Kimberly A. Strassel in the Murdoch Street Journal tells us today that those nasty Democrats are ganging up on poor House Repug Eric Cantor, on orders from “Obama’s Hit Squad,” of course (here)…
And then there’s the echo chamber. MSNBC’s Keith Olbermann is so obsessed with Mr. Cantor, he can barely find time to be indignant about anything else. Talking Points Memo, Huffington Post, Think Progress and other leading liberal blogs are today all-anti-Cantor-all-the-time.
Well, there has been a bit of talk about Cantor from those sites because he criticized Obama here for “distractions” such as lifting the Bush ban on government funding of embryonic stem cell research, though Cantor managed to find time to honor the American Dental Association (I guess one person’s “distraction” is another person’s last lifeline to cling to, as it were, while fighting a debilitating and possibly terminal illness).
And it’s true that Cantor has been discussed because he skipped an Obama budget press conference here to attend a Britney Spears’ concert. Also, Cantor has alleged here that Obama needs to come up with a strategy to defy “Code Pink,” a group that apparently holds sway among congressional Democrats as far as Cantor is concerned.
Oh, and did I note that the band Aerosmith told Cantor that he’d used the band’s tune “Back In The Saddle” for a campaign ad without their permission, and he should knock it off (here)?
So yes, there has been some talk about Cantor from these sites, but to allege that they are all-consumed with trying to take Cantor down is truly silly.
Back to Strassel…
But the real ugly was unleashed a few weeks ago, when the goon squad set on Mr. Cantor’s wife. An outfit called Working Families Win began running robocalls in five districts noting that Diana Cantor was a “top executive” at a bank that had received bailout funds — the clear implication being that Mr. Cantor’s vote for said bailout hinged on this fact. “In the middle of the AIG scandal, our congressman [fill in the blank] voted to make Virginia Republican, Eric Cantor, the conservative leader in Congress,” it droned (incoherently and incorrectly), before demanding voters oppose the “Cantor Family Bank bailout.”
Oh, yes, it’s so “not done” for the Journal to maliciously accuse the wife of a famous politician, right?
Well, here’s the issue; as noted here…
When (Cantor) was a (VA) delegate, he pushed hard for the Virginia Higher Education Tuition Trust Fund, which eventually became known as the Virginia College Savings Plan. It was a bill that, according to the Richmond Times-Dispatch, he “shepherded” through the legislature. And who got rewarded as executive director of that trust, an $80,000 gig? One Diana Cantor. [Richmond Times-Dispatch, A1, 7/10/96]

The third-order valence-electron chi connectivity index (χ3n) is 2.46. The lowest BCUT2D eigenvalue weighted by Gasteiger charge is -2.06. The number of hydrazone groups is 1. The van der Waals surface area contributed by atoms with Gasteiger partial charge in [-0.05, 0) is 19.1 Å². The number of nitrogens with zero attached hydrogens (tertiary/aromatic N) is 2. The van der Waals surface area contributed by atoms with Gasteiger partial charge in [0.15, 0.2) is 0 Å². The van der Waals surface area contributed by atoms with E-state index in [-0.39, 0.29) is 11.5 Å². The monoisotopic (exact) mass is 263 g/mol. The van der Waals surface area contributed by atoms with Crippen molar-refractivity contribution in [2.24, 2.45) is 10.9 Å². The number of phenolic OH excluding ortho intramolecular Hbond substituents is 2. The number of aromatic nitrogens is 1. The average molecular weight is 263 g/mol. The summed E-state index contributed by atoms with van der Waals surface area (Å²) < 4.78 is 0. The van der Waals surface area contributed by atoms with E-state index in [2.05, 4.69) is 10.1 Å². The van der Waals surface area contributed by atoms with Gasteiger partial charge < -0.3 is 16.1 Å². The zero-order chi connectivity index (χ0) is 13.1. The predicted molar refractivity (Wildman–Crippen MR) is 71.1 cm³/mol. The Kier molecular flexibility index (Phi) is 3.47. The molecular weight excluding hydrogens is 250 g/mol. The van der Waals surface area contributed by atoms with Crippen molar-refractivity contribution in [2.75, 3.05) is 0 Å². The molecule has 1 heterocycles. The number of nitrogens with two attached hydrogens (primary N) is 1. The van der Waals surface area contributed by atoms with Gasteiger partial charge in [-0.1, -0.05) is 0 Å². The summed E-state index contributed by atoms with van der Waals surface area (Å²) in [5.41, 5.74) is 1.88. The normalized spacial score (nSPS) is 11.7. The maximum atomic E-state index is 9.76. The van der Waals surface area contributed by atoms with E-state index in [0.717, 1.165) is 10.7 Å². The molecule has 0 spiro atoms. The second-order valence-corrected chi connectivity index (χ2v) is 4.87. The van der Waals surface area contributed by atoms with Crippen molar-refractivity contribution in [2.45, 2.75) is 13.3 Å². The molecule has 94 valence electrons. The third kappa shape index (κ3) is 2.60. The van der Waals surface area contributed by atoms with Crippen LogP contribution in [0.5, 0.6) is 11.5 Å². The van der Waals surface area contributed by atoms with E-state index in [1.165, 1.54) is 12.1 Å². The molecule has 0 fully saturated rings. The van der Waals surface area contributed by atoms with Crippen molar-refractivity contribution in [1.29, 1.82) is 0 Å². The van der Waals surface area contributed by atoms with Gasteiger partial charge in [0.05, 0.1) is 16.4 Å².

She left that job to take a position with the New York Private Bank & Trust, which according to the Richmond Times-Dispatch “manages assets for clients with portfolios of $50 million or more.” At the same time she was taking the position, Eric Cantor was lobbying hard to kill a proposed increase in taxes on Wall Street players, and he flatly refused to discuss the possible impact on his wife, saying, “I’m not even going to go down there. It’s inappropriate.” [Richmond Times-Dispatch, B-4, 6/30/07]
Also, Cantor voted for the 90-percent tax on the companies receiving bailout funds, which was a pretty canny move on his part I must admit, eliminating any charges of conflict of interest by supporting a measure Obama opposed anyway.
And on the matter of taxes, we have this (from here)…
At the House GOP retreat this weekend Minority Whip Eric Cantor made the following crack about (former) Health and Human Services designee, Tom Daschle.
“It’s easier for the other side to advocate for higher taxes because you know what?”… “They don’t pay ’em!”
In 2003, Representative Cantor failed to report or pay for the expense of a fundraiser that then “super lobbyist” Jack Abramoff held for him at his D.C. restaurant. Though it was a clear violation of the federal election law, Cantor’s spokesperson referred to his oversight as “a paperwork issue” and referred to the controversy as “chicken droppings.”
And I think that description fits the type of relationship Cantor has with the head of the Repug party, as noted here (Strassel is actually correct in pointing out that Cantor doesn’t call the shots – we know who does).
To conclude, I’d like to refer once more to my post about Cantor and “Code Pink” in which he says, “You know, Congressional Democrats are nowhere near where this president is right now in terms of public opinion.”
As noted here, Eric, neither are you.